Commission’s decision in the case of
Various v Daily Mail
A number of complainants expressed concern regarding a cartoon which had accompanied an article about Disability Living Allowance (DLA). The cartoon had depicted a man with a blister, saying “it’s a bad blister, but a bit of Disability Living Allowance should make it better”.
Complainants considered that the newspaper had breached Clause 1 (Accuracy) by inaccurately suggesting that DLA could be claimed on the basis of such a trivial injury. They also considered that it had been misleading to imply that people in receipt of DLA do not have genuine need for the benefits they receive.
The complainants considered that the cartoon had been discriminatory towards the disabled, in breach of Clause 12 (Discrimination). A number of complainants also said that they had found the article offensive.
The Commission considered the cartoon to have been a satirical commentary on the availability of disability benefits. Cartoons are a well-established method of newspapers making satirical comments about current affairs, and the Commission would be reluctant to compromise the ability of publications to pass commentary in this manner. Nonetheless, regardless of whether the cartoon’s message was satirical, the newspaper was required to observe the terms of the Editors’ Code of Practice. Clause 1 (Accuracy) states that “the press must take care not to publish inaccurate, misleading or distorted information, including pictures” and “the press, whilst free to be partisan, must distinguish clearly between comment, conjecture and fact”.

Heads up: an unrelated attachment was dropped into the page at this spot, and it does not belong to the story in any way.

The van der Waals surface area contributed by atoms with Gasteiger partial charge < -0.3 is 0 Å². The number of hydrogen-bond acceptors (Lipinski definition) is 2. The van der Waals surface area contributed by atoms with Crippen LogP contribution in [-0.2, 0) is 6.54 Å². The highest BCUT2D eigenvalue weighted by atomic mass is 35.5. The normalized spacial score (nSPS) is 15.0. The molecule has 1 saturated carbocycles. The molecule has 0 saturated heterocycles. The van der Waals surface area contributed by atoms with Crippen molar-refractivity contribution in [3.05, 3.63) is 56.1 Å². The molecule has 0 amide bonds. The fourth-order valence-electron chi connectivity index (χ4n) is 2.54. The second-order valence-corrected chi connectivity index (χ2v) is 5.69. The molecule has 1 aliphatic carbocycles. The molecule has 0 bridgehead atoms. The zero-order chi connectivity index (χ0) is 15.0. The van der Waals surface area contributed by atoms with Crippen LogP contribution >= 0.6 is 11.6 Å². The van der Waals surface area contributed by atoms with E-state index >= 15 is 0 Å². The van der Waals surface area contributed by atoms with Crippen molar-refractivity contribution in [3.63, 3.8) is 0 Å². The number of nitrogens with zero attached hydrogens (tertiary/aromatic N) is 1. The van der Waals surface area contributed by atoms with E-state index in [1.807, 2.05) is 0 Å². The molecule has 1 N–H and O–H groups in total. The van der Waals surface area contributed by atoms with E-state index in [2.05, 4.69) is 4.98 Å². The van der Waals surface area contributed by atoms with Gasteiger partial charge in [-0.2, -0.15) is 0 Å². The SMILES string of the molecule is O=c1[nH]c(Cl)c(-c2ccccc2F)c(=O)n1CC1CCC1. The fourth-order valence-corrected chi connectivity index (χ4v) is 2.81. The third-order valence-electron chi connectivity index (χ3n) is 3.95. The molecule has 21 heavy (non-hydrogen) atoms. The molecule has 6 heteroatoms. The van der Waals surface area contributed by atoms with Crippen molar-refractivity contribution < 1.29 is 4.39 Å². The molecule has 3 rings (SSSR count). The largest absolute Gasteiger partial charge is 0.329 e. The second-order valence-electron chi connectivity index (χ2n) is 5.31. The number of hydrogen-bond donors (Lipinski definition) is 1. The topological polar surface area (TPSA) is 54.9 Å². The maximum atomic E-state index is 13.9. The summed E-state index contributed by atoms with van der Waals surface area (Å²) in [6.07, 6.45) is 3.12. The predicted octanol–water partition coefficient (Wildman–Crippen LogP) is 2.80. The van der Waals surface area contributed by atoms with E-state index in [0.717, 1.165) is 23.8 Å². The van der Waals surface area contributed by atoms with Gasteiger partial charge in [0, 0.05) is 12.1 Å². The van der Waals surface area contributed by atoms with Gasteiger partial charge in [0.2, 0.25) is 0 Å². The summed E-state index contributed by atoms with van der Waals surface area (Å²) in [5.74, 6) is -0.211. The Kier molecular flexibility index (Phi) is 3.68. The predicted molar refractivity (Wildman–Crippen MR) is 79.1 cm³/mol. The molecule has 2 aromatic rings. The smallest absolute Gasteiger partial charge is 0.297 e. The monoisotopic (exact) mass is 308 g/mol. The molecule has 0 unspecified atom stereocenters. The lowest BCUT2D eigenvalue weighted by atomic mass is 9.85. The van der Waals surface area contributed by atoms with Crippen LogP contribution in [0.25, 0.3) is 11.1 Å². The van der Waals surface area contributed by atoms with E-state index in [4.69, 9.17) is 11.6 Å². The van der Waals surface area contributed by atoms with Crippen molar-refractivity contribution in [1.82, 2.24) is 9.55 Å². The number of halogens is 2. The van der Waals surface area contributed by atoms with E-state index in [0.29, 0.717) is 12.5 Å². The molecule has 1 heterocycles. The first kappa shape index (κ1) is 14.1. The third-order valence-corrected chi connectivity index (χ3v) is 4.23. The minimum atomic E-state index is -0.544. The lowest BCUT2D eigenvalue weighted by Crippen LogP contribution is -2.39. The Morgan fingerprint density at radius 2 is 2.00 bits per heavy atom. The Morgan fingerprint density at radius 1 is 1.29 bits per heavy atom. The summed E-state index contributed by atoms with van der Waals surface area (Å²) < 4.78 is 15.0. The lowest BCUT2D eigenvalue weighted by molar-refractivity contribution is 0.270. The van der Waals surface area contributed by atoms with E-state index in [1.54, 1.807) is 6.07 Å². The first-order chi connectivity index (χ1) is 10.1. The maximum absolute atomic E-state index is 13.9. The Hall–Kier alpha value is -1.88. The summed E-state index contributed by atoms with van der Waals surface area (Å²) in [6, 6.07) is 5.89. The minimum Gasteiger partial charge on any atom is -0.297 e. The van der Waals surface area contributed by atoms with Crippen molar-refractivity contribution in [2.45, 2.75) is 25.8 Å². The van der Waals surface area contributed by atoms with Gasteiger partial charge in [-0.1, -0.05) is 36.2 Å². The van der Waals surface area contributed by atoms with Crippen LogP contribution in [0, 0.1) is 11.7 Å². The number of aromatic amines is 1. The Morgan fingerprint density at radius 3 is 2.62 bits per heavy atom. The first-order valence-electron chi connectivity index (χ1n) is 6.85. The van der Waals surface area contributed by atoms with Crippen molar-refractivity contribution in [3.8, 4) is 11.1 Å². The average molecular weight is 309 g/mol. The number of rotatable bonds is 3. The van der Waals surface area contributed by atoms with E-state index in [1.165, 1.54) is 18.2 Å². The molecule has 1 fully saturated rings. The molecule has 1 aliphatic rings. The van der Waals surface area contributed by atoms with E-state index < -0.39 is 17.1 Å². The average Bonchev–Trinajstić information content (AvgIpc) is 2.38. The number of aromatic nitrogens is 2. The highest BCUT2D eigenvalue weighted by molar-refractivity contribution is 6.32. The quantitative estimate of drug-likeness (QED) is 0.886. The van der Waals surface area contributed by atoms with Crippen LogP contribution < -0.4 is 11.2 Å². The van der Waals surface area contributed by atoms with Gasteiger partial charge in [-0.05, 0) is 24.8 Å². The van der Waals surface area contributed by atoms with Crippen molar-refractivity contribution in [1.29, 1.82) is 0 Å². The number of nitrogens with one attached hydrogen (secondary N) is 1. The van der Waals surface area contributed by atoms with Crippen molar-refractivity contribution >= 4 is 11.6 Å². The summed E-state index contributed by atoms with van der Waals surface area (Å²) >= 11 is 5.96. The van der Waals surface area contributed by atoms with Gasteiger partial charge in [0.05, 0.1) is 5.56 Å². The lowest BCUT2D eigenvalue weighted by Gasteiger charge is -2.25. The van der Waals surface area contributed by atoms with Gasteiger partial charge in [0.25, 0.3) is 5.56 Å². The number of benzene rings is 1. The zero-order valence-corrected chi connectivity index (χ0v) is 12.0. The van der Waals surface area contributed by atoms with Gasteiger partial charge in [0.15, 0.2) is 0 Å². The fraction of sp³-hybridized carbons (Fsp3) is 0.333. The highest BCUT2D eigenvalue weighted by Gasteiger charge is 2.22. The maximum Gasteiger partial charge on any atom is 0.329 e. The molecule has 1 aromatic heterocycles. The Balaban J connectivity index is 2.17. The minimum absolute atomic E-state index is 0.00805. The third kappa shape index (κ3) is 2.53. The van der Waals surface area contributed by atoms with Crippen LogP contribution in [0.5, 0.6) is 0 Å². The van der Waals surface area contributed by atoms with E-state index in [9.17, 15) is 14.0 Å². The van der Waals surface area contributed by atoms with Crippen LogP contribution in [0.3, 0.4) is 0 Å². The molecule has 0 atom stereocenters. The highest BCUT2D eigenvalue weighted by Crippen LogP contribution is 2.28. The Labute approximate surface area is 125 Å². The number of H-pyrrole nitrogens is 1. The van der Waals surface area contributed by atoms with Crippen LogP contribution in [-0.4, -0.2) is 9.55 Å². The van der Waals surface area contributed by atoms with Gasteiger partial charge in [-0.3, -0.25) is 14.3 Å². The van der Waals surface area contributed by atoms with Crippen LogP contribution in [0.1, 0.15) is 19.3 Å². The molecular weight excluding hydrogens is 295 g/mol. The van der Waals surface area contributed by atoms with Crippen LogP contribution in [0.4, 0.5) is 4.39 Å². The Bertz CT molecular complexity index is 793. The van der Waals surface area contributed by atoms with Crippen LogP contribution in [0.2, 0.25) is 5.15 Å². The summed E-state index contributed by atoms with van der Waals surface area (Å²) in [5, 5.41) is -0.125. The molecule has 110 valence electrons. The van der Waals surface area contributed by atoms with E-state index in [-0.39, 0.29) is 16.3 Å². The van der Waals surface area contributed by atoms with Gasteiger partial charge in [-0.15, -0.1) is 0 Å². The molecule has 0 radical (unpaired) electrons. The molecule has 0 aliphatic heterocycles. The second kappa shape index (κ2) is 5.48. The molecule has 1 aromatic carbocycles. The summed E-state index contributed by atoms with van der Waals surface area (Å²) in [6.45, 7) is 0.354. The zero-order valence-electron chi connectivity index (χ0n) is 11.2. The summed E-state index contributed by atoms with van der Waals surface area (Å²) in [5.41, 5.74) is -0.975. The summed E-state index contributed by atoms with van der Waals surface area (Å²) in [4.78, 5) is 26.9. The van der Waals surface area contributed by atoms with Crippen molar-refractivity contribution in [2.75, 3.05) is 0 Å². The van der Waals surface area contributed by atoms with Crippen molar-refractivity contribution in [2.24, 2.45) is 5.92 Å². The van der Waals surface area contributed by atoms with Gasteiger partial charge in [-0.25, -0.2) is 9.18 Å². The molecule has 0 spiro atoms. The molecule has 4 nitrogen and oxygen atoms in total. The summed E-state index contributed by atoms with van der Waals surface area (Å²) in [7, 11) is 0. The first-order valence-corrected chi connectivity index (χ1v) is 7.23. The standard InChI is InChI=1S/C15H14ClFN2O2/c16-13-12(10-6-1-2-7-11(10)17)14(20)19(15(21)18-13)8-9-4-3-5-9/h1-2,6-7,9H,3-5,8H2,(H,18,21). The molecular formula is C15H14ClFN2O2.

The Commission was satisfied that readers generally would have recognised that the cartoon expressed the robust, and even controversial, opinion of the newspaper about the general availability of disability benefits, rather than a statement of fact about the precise circumstances in which benefits can be claimed. While the cartoon had suggested that benefits are too readily available, it had not implied that everyone on DLA was receiving it unnecessarily. The newspaper had not failed to distinguish comment from fact. There was no breach of the Code.
Under Clause 12 the press must avoid prejudicial or pejorative reference to an individual’s physical or mental illness or disability and details of an individual’s physical or mental illness or disability must be avoided unless genuinely relevant to the story. The Commission made clear that Clause 12 does not cover references to groups or categories of people. The article had not made discriminatory reference towards an individual. In the absence of reference to a particular individual, the Commission did not establish a breach of Clause 12.
The Commission acknowledged that a number of complainants found the cartoon offensive; however, it made clear that the terms of the Editors’ Code of Practice do not address issues of taste and offence. The Code is designed to address the potentially competing rights of freedom of expression and other rights of individuals, such as privacy. Newspapers and magazines have editorial freedom to publish what they consider to be appropriate provided that the rights of individuals – enshrined in the terms of the Code which specifically defines and protects these rights – are not compromised. It could not, therefore, comment on this aspect of the complaint further.
I am not satisfied with this response. Does anyone know if there are further steps I can take?